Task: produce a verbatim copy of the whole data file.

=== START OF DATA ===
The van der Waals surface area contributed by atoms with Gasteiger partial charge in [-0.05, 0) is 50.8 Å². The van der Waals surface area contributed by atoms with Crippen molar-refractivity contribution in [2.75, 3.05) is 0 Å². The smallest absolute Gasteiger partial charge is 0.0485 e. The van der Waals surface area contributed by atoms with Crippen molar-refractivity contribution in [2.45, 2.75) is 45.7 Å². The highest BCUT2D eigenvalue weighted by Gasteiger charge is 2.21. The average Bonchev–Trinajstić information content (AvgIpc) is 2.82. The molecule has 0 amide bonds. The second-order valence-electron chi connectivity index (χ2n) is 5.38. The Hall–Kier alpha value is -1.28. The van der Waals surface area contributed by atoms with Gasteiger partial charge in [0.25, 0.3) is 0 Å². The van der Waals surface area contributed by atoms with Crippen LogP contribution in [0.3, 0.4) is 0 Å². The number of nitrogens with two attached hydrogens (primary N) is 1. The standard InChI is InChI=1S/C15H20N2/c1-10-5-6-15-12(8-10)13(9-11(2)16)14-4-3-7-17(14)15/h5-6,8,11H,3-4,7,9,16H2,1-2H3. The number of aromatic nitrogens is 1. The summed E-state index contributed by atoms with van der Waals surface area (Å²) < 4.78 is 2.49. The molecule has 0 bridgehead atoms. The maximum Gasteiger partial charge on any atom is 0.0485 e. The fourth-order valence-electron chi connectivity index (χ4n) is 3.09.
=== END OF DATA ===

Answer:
The van der Waals surface area contributed by atoms with Gasteiger partial charge in [-0.05, 0) is 50.8 Å². The van der Waals surface area contributed by atoms with Crippen molar-refractivity contribution in [2.75, 3.05) is 0 Å². The smallest absolute Gasteiger partial charge is 0.0485 e. The van der Waals surface area contributed by atoms with Crippen molar-refractivity contribution in [2.45, 2.75) is 45.7 Å². The highest BCUT2D eigenvalue weighted by Gasteiger charge is 2.21. The average Bonchev–Trinajstić information content (AvgIpc) is 2.82. The molecule has 0 amide bonds. The second-order valence-electron chi connectivity index (χ2n) is 5.38. The Hall–Kier alpha value is -1.28. The van der Waals surface area contributed by atoms with Gasteiger partial charge in [0.25, 0.3) is 0 Å². The van der Waals surface area contributed by atoms with Crippen LogP contribution in [0.3, 0.4) is 0 Å². The number of nitrogens with two attached hydrogens (primary N) is 1. The standard InChI is InChI=1S/C15H20N2/c1-10-5-6-15-12(8-10)13(9-11(2)16)14-4-3-7-17(14)15/h5-6,8,11H,3-4,7,9,16H2,1-2H3. The number of aromatic nitrogens is 1. The summed E-state index contributed by atoms with van der Waals surface area (Å²) < 4.78 is 2.49. The molecule has 0 bridgehead atoms. The maximum Gasteiger partial charge on any atom is 0.0485 e. The fourth-order valence-electron chi connectivity index (χ4n) is 3.09.